MEMRI quotes Inspire’s editor, Yahya Ibrahim, as opening the issue by saying “assassination is an effective toll in warfare,” and notes that “The prophet ordered the killing of many criminal leaders using this method … And here we are, following the footsteps of the prophet on how he dealt with his enemies and friends.”

Ibrahim adds in this issue that the focus of the previous issue of Inspire was what he called “workplace” assassinations, and hopes to expand on the same topic in the current issue, which AQAP hopes will lead to training and preparing a more “professional” type of lone wolves.

Insight from Tom Joscelyn, senior fellow for the Foundation for Defense of Democracies


“We will never put down our weapons until we fulfill what Allah wants from us. We are determined to keep fighting and striking Americans with operations by organized jihadi groups and by Lone Jihad, [and] pursuing America in its homeland — by the will of Allah,” MEMRI quotes Ibrahim as saying.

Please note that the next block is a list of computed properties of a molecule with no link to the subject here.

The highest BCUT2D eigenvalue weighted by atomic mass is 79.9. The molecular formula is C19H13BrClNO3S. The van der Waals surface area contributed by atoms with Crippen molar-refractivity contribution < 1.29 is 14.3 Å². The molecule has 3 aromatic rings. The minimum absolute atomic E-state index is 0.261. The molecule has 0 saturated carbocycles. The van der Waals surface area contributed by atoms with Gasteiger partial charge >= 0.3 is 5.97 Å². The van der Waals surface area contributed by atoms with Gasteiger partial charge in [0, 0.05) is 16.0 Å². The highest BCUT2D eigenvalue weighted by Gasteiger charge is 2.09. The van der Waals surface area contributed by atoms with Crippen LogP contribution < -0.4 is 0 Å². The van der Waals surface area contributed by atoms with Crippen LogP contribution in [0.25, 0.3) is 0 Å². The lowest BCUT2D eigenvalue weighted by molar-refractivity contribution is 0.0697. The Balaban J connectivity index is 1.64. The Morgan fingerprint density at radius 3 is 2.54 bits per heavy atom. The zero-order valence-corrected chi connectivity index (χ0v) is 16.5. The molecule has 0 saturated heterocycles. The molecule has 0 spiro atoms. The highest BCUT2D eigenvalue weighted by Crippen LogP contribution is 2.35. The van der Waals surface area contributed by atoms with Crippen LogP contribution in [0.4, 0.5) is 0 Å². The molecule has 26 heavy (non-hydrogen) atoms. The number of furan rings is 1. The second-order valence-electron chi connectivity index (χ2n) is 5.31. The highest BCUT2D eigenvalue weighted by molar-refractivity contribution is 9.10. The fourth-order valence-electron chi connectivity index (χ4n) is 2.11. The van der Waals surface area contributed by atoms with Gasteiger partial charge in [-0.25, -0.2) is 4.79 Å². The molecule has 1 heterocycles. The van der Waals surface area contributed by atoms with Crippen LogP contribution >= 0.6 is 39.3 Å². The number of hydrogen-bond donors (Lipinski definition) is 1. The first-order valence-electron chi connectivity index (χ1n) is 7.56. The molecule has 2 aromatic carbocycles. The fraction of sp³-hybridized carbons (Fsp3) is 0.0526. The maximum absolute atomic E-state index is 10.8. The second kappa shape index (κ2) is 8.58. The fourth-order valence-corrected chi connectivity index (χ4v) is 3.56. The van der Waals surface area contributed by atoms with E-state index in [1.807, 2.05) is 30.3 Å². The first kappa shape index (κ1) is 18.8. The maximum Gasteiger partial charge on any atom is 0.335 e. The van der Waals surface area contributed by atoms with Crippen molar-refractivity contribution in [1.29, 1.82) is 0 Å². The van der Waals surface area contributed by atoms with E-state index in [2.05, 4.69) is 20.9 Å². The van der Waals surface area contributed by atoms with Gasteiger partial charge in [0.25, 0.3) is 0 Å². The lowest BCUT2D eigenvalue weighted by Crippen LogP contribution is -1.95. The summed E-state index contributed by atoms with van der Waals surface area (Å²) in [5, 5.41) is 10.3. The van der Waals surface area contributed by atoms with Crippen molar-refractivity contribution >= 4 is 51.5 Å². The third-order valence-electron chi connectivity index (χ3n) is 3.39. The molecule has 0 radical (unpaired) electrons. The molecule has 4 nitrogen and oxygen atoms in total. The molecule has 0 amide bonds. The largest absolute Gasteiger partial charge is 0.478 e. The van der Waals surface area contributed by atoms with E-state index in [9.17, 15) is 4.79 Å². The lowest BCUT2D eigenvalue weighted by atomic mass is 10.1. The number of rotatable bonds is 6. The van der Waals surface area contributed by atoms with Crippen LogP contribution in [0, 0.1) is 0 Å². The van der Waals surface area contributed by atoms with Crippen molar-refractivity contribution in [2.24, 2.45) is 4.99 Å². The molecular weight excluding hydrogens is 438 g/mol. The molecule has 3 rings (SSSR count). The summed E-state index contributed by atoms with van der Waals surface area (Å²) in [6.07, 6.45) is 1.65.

MEMRI also said an analysis of the issue “provides detailed information and instructions on preparing for and carrying out various targeted assassinations. It stresses that an assassin should possess different options to carry out an attack, which gives him or her a greater chance for success, and elevates the operation to a more ‘professional’ level.”

In addition to the main section on professional assassinations, the magazine also features a section on bomb-making and encouraging  radical Islamic terrorists to emulate the Palestinian stabbings of Israelis by walking up to Americans and stabbing them to death.

AQAP was the first to use English publications to reach out to supporters in the West, with the launch in 2010 of its English-language magazine, Inspire.

The online magazine featured commentary by a radical U.S.-born cleric, Anwar al-Awlaki, who was also killed in a U.S. drone strike in Yemen in 2011.

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Denise Simon